Pastors-this is primarily, but not exclusively, for you:

When you share your position on non-essentials, how to do state your position?  Do you preface your statements with:

"I believe..."
"I am convinced..."
"My conviction in this area is..."

or do you state your opinion as if it was biblical truth.

"...There are some weeds that will grow anywhere; and one of them is Pride. Pride will grow on a rock as well as in a garden. Pride will grow in the heart of a shoe-black as well as in the heart of an alderman. Pride will grow in the heart of a servant girl and equally as well in the heart of her mistress. And pride will grow in the pulpit. It is a weed that is dreadfully rampant. It needs cutting down every week, or else we should stand up to our knees in it. This pulpit is a shocking bad soil for pride!"      Spurgeon

Listen to the speech patterns of well respected men in the current Christian community and listen carefully.  When they are interviewed and asked their opinion on a non-essential position, do they answer with the above prefaces?    Better yet--listen to yourself.  Do you express your personal convictions on non-essentials, authoritatively or with humility?





Sunday, June 1, 2014

The Red Sea of God's Wrath


"We shall see Him as He is!" 1 John 3:2

Then we shall behold Him who died for us, that we might live forevermore; whose matchless love made Him swim through the Red Sea of God's wrath, to make a path in the midst of it for us, by which we might pass safely to our heavenly Canaan. Then we shall see what a glorious one He is, who suffered all this for us! Then shall we be more able to understand, how wide, how long, how high, and how deep His love really is.

When we shall fully realize that the waters of wrath which He was plunged into, are the wells of salvation from whence we draw all our joy; that we have received the cup of salvation, in exchange for the cup of wrath which He drank--how will our hearts leap within us, burn with seraphic love, as Heaven resounds with our songs of salvation!

We shall eternally, without interruption, feast our eyes upon Him--and be ever viewing His glorious perfections! In Him shall we see everything desirable--and nothing but what is desirable. We shall look into the heart of God, and there see the love He bore to us from all eternity, and the love and goodness He will bear to us forevermore.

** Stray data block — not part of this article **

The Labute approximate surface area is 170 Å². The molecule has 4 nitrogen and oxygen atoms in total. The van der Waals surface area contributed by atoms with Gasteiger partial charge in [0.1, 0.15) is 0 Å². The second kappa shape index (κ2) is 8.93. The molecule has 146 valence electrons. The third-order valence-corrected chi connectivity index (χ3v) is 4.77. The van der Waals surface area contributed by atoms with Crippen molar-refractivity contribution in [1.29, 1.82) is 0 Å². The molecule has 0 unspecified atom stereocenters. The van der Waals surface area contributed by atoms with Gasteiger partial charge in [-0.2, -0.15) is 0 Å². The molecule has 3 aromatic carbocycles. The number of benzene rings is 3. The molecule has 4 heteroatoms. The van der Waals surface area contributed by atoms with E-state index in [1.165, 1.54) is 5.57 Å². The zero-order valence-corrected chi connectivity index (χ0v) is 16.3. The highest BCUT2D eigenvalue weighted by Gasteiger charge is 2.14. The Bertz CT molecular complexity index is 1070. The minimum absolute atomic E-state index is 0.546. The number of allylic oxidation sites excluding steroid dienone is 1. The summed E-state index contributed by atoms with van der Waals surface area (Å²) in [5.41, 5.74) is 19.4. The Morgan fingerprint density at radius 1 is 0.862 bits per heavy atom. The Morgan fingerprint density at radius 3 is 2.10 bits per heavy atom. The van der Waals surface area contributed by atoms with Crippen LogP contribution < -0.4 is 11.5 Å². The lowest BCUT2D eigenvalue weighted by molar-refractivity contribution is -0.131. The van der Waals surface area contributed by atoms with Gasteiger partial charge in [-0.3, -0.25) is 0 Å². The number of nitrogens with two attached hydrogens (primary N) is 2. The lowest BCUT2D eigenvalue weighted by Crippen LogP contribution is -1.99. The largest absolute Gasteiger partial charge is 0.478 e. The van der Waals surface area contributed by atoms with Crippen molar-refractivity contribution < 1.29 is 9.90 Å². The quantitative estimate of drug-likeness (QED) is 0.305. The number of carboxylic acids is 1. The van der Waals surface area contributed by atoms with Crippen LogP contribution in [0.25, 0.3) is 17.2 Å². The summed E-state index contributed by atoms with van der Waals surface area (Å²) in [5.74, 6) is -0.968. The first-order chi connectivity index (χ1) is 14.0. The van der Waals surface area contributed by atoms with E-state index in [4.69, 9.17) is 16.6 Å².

We who are heirs of God, the great heritage--shall then enter into a full possession of our inheritance; and the Lord will open His treasures of goodness unto us, that our enjoyment may be full. We shall not be stinted to any measure--but the enjoyment shall go as far as our enlarged capacities can reach. We shall be fully satisfied, and perfectly blessed in the full enjoyment of divine goodness.

Our love to the Lord, being purified from the dross of self-love, shall be most pure. We will be all love, when we come to the full enjoyment of God in Heaven, by intuitive and experimental knowledge of Him, by full participation in the divine goodness.

The enjoyment of God and the Lamb will be ever fresh and new to us, through the ages of eternity; for we shall drink of living fountains of waters, where new waters are continually springing up in abundance. Our joy shall be pure and unmixed, without any dregs of sorrow; solid and everlasting, without interruption. We shall swim forever in an ocean of joy--where we shall see nothing but joy wherever we turn our eyes. The presence and enjoyment of God and the Lamb will satisfy us with pleasures for evermore; and will afford us everlasting delight!

"You will fill me with joy in Your presence, with eternal pleasures at Your right hand!" Psalm 16:11


Thomas Boston (17 March 1676 – 20 May 1732)  Excerpt from:  Human Nature in its Fourfold State

And this is why I read the Puritans!